Another one of the frequently discussed, rarely performed and otherwise unknown works inspired by the artistry of Sigurd Rascher has now come to light in the 21st century. The Concerto for Alto Saxophone and Orchestra, Op. 31 by Peter Jona Korn was composed shortly after the premier of Korn's 3rd Symphony in 1956. The world premiere took place on January 6, 1957 in Elkhart, Indiana with the Elkhart Symphony, conducted by Zigmont Gaska. The only other documented performances by Rascher were with the Oklahoma Symphony in 1957, the European premier with the North German Radio Orchestra on April 1, 1958 conducted by the composer, and finally a performance in Brisbane Australia with the Queensland Symphony on October 26, 1959.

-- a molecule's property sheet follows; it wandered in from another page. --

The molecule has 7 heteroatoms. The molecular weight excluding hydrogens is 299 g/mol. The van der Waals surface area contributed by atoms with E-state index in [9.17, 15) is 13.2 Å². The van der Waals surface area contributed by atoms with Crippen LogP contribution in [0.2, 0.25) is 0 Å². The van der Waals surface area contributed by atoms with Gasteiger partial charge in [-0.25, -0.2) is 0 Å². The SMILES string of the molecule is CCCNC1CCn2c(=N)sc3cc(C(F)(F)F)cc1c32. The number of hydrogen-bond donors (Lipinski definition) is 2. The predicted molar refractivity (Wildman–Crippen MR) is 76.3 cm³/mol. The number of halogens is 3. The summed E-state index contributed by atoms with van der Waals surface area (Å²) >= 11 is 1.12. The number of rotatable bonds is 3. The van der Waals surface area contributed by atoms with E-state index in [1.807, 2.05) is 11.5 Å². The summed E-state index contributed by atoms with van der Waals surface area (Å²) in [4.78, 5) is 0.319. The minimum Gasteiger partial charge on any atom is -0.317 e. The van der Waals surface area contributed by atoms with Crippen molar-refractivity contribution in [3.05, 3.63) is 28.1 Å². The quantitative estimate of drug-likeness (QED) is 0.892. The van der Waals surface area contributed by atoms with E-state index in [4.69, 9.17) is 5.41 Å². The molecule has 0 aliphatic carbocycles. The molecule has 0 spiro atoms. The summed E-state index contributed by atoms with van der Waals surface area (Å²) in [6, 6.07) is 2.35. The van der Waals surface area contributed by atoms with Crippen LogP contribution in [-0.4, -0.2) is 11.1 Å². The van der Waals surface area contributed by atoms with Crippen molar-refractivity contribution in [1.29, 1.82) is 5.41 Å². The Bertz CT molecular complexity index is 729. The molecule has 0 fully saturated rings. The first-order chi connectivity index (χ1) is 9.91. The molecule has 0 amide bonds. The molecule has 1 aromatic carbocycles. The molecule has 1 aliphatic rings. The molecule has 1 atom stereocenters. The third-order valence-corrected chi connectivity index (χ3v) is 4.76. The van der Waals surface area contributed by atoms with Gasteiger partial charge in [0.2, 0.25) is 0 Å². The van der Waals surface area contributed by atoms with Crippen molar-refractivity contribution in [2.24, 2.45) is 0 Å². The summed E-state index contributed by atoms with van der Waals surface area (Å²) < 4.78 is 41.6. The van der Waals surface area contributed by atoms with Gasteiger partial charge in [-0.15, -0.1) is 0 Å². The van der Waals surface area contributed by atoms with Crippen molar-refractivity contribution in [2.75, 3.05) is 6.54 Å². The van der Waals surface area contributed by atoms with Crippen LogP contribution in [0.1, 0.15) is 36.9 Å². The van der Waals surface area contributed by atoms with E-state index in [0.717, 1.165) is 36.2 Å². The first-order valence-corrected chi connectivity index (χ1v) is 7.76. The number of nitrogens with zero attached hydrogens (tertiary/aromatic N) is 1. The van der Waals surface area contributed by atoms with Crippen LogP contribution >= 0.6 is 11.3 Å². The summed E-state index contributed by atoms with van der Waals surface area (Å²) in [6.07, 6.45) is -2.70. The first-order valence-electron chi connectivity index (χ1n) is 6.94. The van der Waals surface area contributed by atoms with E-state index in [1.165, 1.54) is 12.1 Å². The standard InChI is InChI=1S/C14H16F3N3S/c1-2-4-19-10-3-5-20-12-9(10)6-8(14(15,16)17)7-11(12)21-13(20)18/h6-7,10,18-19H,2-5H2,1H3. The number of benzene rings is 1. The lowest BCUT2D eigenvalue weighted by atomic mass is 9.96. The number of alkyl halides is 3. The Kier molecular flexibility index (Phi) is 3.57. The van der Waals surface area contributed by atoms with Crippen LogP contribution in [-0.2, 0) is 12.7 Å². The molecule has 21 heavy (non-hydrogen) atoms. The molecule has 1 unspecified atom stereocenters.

This concerto presents some formidable challenges to the performer, the primary one being the frequent and extended use of the altissimo register. The performer, therefore, needs command of a well-developed, flexible and agile altissimo register extending to F4 (A4 in the original). Already by the summer of 1956 Korn suggested to Rascher the necessity of creating some ossia passages when "ordinary mortals" would attempt to perform the work in the "distant future". Perhaps patience was not in great supply with Peter Korn as the concerto suffered the same fate as our beloved Dahl Concerto. Twenty-six years after composing the work, Korn revised the concerto, removing extended musical sections from the first movement and reducing the technically demanding altissimo requirements. In fact the entire end of the exposition and climax of the movement have been deleted, possibly to guarantee more performances. If he had lived a little longer to hear the tremendous technical development of some saxophonists in regards to the altissimo register, perhaps this would not have happened! This published version is a piano reduction of the revised version of 1982 created by the composer. Even with the alterations, this is still a concerto of considerable substance, well worth studying and performing.